and block levels asking them to generate awareness among the tribals regarding the 'historical' act for
them so that the State Government can't mislead them any more. (Pioneer 6/2/07)
Tribals protest against SC order
Jaipur, Feb. 7: Tension prevailed in Rishabdeo town of Udaipur district on Wednesday when tribals
assembled to claim Risabdeo temple. The police resorted to lathicharge and lobbed teargas shells to
disperse the mob. Over 20 people, most of them policemen, were injured in stone-pelting. The tribals
agitated when they heard that the temple would be handed over to the Jain community following a court
order, though the Jain community clarified that it would maintain the existing management system and
tribals would be free to offer prayers the way they used to in the past. According to sources, the tribals on
Wednesday used the traditional system of beating drums, also considered an emergency call for
assembling for action. The tribals, armed with arrows and stones, then descended over the town and
clashed with the police. The violent mob went on the rampage and three vehicles, including a car, were
put on fire. The police opened fire in the air to control the mob and staged a flag march in the town. "The
situation is under control and an additional police force has been deployed in the area," said Mr Rajiv
Dasot, inspector-general of police, Udaipur. (Asian Age 8/2/07)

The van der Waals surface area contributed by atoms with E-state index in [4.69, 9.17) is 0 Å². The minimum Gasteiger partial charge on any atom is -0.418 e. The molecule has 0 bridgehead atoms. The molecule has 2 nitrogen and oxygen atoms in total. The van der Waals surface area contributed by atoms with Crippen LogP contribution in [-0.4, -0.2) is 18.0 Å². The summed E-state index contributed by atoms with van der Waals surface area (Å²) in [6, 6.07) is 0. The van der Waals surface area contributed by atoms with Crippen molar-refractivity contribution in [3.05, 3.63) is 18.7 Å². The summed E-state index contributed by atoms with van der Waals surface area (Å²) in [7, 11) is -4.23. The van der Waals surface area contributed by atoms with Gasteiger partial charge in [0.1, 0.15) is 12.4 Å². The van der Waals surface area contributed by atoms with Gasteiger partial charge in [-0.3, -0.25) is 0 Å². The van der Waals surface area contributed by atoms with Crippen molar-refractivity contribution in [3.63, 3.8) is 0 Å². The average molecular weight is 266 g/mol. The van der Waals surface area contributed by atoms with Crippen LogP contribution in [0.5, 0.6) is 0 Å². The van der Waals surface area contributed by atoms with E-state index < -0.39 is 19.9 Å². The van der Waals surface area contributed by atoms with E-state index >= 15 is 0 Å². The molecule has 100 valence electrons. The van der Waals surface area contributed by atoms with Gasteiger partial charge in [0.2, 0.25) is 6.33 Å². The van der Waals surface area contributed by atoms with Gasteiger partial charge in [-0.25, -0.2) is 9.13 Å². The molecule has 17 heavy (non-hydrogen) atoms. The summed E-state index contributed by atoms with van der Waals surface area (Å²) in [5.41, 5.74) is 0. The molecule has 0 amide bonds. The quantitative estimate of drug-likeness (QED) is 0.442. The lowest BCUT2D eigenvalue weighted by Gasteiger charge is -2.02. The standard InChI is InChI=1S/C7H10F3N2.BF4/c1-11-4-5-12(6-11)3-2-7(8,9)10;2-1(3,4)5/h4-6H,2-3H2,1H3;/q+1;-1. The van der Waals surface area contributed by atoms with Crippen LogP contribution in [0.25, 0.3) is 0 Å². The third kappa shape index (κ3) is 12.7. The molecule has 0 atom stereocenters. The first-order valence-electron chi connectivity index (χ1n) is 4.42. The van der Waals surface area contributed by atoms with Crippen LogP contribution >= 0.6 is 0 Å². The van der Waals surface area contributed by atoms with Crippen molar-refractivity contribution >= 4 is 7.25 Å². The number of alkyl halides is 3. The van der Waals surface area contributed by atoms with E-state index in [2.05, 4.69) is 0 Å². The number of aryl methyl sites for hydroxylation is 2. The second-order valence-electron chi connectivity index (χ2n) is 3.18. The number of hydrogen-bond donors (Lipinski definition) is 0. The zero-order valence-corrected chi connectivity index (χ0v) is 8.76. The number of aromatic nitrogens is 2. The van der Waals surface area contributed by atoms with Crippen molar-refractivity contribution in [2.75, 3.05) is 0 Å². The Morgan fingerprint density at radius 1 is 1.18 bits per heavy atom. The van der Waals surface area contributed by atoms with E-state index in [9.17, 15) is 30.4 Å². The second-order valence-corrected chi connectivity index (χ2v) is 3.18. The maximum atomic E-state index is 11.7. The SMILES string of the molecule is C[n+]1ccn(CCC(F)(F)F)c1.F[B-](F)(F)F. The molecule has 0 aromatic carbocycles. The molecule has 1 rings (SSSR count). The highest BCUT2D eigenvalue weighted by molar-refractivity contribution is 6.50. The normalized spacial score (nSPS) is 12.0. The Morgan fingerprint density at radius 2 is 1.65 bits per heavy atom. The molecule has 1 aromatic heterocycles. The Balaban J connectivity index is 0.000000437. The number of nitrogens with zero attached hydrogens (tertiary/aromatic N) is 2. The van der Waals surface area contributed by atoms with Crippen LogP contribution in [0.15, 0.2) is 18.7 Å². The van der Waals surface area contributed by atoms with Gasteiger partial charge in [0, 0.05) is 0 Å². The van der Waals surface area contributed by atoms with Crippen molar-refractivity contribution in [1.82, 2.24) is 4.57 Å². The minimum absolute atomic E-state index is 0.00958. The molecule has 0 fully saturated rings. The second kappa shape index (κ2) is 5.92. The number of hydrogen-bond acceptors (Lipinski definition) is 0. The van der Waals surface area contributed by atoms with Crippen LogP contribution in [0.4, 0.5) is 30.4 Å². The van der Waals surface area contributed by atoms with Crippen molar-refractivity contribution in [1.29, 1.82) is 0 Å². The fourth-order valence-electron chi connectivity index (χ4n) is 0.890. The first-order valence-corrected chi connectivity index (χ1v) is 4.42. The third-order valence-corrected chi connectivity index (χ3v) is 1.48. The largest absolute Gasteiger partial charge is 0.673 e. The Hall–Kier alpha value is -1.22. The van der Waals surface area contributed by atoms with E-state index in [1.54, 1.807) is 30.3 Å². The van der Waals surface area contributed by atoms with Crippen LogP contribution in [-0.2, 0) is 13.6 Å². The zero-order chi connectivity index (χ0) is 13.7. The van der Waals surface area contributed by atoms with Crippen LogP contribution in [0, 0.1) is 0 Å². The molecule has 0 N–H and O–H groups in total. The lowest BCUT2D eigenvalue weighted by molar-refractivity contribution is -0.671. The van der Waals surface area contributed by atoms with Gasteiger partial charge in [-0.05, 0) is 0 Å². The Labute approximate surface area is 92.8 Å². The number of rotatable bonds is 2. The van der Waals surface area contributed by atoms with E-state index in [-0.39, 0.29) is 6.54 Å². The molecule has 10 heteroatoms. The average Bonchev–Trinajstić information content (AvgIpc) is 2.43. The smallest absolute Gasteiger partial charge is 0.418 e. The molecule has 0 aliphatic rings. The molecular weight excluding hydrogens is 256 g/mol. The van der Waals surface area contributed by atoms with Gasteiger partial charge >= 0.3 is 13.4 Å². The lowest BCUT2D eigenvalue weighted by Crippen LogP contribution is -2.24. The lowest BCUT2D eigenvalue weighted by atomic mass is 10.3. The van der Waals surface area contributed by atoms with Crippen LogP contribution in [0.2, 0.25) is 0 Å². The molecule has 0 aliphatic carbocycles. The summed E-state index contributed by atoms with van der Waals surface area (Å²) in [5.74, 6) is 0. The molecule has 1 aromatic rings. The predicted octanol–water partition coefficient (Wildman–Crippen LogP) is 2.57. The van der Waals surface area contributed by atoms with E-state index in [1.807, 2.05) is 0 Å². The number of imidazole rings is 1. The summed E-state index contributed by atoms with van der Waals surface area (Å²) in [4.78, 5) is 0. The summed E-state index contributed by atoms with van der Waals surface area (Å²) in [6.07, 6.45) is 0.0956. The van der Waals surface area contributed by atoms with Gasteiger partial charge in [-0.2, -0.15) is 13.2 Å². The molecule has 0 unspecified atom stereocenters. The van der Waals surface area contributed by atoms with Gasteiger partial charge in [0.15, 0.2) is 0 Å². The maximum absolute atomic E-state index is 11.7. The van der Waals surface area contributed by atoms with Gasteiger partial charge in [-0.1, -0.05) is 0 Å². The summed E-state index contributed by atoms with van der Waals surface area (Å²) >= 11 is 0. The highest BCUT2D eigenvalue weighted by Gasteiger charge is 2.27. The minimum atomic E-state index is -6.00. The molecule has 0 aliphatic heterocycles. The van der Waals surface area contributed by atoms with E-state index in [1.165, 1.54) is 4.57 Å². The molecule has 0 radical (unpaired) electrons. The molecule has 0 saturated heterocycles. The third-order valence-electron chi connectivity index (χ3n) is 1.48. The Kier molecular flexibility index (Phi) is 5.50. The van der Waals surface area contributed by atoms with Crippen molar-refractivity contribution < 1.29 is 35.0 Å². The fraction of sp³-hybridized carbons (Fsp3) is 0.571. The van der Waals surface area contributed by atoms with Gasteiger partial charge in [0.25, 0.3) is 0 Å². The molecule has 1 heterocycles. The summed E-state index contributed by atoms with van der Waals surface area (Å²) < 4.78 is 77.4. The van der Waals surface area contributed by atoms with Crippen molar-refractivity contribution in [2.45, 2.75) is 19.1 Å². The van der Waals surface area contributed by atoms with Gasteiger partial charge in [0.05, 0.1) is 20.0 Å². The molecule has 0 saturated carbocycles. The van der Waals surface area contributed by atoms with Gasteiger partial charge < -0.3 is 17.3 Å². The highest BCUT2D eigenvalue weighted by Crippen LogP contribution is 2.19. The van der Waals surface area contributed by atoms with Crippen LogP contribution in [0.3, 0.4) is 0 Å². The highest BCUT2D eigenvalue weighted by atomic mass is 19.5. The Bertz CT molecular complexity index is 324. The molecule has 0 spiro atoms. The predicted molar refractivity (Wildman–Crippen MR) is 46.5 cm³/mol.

Five injured in police firing in Udaipur (6)
JAIPUR: Five persons were injured on Thursday in police firing as tribals continued their protest against
the handing over of its principle temple to the Jain community in Rishabhdeo town in Udaipur district.
Police had to open fire when over 5,000 tribals tried to enter the Kesariaji temple. The situation has been
tense since Wednesday when a `mahapadav' was organised by the tribals. Over 30 people, mostly
policemen, including the Udaipur SP M.N. Dinesh were injured on Wednesday when the protesters pelted
stones, torched two-wheelers and cars parked in the temple area and held up traffic for several hours.
Two Rajasthan Armed Constable companies and two Rajasthan Police companies have been deployed in
the area to maintain law and order, Mr. Dinesh told PTI over phone. Police used teargas to disperse the
tribals who pelted stones at them. So far 26 people have been detained by the police, Mr. Dinesh said.
The tribals, who worship the temple's presiding deity as "Kala Baba," are irked over a Supreme Court
ruling last month transferring the ownership rights of the ancient temple to the Jain community. (The Hindu